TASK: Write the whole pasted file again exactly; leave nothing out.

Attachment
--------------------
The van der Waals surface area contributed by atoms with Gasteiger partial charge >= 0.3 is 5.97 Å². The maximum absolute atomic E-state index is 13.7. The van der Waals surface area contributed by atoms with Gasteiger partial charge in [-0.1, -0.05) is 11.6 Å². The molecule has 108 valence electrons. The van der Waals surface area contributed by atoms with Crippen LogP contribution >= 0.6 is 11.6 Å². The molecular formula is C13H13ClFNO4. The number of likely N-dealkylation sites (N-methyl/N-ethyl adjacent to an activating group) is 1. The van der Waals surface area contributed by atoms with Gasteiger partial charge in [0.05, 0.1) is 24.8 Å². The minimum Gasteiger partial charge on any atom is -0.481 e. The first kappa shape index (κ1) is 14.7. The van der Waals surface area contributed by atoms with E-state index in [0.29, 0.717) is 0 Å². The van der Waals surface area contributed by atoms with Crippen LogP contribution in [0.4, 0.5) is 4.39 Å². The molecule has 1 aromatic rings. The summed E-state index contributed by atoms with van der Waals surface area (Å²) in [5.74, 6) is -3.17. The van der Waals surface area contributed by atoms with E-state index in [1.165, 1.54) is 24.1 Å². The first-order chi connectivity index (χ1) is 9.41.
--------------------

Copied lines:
The van der Waals surface area contributed by atoms with Gasteiger partial charge >= 0.3 is 5.97 Å². The maximum absolute atomic E-state index is 13.7. The van der Waals surface area contributed by atoms with Gasteiger partial charge in [-0.1, -0.05) is 11.6 Å². The molecule has 108 valence electrons. The van der Waals surface area contributed by atoms with Crippen LogP contribution >= 0.6 is 11.6 Å². The molecular formula is C13H13ClFNO4. The number of likely N-dealkylation sites (N-methyl/N-ethyl adjacent to an activating group) is 1. The van der Waals surface area contributed by atoms with Gasteiger partial charge in [0.05, 0.1) is 24.8 Å². The minimum Gasteiger partial charge on any atom is -0.481 e. The first kappa shape index (κ1) is 14.7. The van der Waals surface area contributed by atoms with E-state index in [0.29, 0.717) is 0 Å². The van der Waals surface area contributed by atoms with Crippen LogP contribution in [0.4, 0.5) is 4.39 Å². The molecule has 1 aromatic rings. The summed E-state index contributed by atoms with van der Waals surface area (Å²) in [5.74, 6) is -3.17. The van der Waals surface area contributed by atoms with E-state index in [1.165, 1.54) is 24.1 Å². The first-order chi connectivity index (χ1) is 9.41.